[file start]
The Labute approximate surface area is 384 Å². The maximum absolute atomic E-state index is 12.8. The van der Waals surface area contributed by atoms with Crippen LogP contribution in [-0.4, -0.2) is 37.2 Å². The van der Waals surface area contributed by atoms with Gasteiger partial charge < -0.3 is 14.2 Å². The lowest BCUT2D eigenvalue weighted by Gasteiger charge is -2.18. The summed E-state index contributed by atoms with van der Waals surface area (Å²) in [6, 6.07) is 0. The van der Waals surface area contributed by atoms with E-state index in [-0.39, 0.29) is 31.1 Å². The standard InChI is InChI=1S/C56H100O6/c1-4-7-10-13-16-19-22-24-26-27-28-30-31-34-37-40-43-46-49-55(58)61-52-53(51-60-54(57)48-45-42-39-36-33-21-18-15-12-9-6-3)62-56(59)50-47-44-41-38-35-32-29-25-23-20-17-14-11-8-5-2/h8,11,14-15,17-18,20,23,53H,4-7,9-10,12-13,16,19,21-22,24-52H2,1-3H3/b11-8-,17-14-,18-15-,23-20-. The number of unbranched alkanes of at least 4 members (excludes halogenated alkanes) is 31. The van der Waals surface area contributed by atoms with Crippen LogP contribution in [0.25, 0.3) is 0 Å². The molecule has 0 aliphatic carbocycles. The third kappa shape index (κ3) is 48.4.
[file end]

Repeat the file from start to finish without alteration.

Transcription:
The Labute approximate surface area is 384 Å². The maximum absolute atomic E-state index is 12.8. The van der Waals surface area contributed by atoms with Crippen LogP contribution in [-0.4, -0.2) is 37.2 Å². The van der Waals surface area contributed by atoms with Gasteiger partial charge < -0.3 is 14.2 Å². The lowest BCUT2D eigenvalue weighted by Gasteiger charge is -2.18. The summed E-state index contributed by atoms with van der Waals surface area (Å²) in [6, 6.07) is 0. The van der Waals surface area contributed by atoms with E-state index in [-0.39, 0.29) is 31.1 Å². The standard InChI is InChI=1S/C56H100O6/c1-4-7-10-13-16-19-22-24-26-27-28-30-31-34-37-40-43-46-49-55(58)61-52-53(51-60-54(57)48-45-42-39-36-33-21-18-15-12-9-6-3)62-56(59)50-47-44-41-38-35-32-29-25-23-20-17-14-11-8-5-2/h8,11,14-15,17-18,20,23,53H,4-7,9-10,12-13,16,19,21-22,24-52H2,1-3H3/b11-8-,17-14-,18-15-,23-20-. The number of unbranched alkanes of at least 4 members (excludes halogenated alkanes) is 31. The van der Waals surface area contributed by atoms with Crippen LogP contribution in [0.25, 0.3) is 0 Å². The molecule has 0 aliphatic carbocycles. The third kappa shape index (κ3) is 48.4.